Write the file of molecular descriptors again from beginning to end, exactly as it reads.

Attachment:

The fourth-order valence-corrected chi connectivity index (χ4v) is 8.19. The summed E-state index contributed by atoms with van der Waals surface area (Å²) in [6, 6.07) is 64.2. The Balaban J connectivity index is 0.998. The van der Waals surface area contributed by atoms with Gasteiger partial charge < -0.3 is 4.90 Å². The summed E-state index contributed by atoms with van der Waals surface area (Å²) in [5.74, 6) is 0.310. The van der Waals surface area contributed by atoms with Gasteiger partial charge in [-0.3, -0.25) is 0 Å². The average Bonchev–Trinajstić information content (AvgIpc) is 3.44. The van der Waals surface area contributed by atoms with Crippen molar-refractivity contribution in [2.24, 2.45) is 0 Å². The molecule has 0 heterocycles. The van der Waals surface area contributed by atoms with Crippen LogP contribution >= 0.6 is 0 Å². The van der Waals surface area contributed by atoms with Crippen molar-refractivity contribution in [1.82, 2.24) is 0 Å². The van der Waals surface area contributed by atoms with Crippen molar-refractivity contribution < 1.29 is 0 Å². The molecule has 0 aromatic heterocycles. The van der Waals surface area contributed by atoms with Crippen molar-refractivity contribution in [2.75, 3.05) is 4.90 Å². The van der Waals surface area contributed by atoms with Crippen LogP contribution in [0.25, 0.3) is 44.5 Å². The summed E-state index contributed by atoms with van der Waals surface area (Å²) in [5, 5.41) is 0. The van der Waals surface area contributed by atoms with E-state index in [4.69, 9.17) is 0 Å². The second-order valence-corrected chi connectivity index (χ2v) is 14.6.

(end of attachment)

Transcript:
The fourth-order valence-corrected chi connectivity index (χ4v) is 8.19. The summed E-state index contributed by atoms with van der Waals surface area (Å²) in [6, 6.07) is 64.2. The Balaban J connectivity index is 0.998. The van der Waals surface area contributed by atoms with Gasteiger partial charge < -0.3 is 4.90 Å². The summed E-state index contributed by atoms with van der Waals surface area (Å²) in [5.74, 6) is 0.310. The van der Waals surface area contributed by atoms with Gasteiger partial charge in [-0.3, -0.25) is 0 Å². The average Bonchev–Trinajstić information content (AvgIpc) is 3.44. The van der Waals surface area contributed by atoms with Crippen molar-refractivity contribution in [2.24, 2.45) is 0 Å². The molecule has 0 heterocycles. The van der Waals surface area contributed by atoms with Crippen LogP contribution >= 0.6 is 0 Å². The van der Waals surface area contributed by atoms with Crippen molar-refractivity contribution in [1.82, 2.24) is 0 Å². The van der Waals surface area contributed by atoms with Crippen molar-refractivity contribution < 1.29 is 0 Å². The molecule has 0 aromatic heterocycles. The van der Waals surface area contributed by atoms with Crippen molar-refractivity contribution in [2.75, 3.05) is 4.90 Å². The van der Waals surface area contributed by atoms with Crippen LogP contribution in [0.25, 0.3) is 44.5 Å². The summed E-state index contributed by atoms with van der Waals surface area (Å²) in [5, 5.41) is 0. The van der Waals surface area contributed by atoms with E-state index in [4.69, 9.17) is 0 Å². The second-order valence-corrected chi connectivity index (χ2v) is 14.6.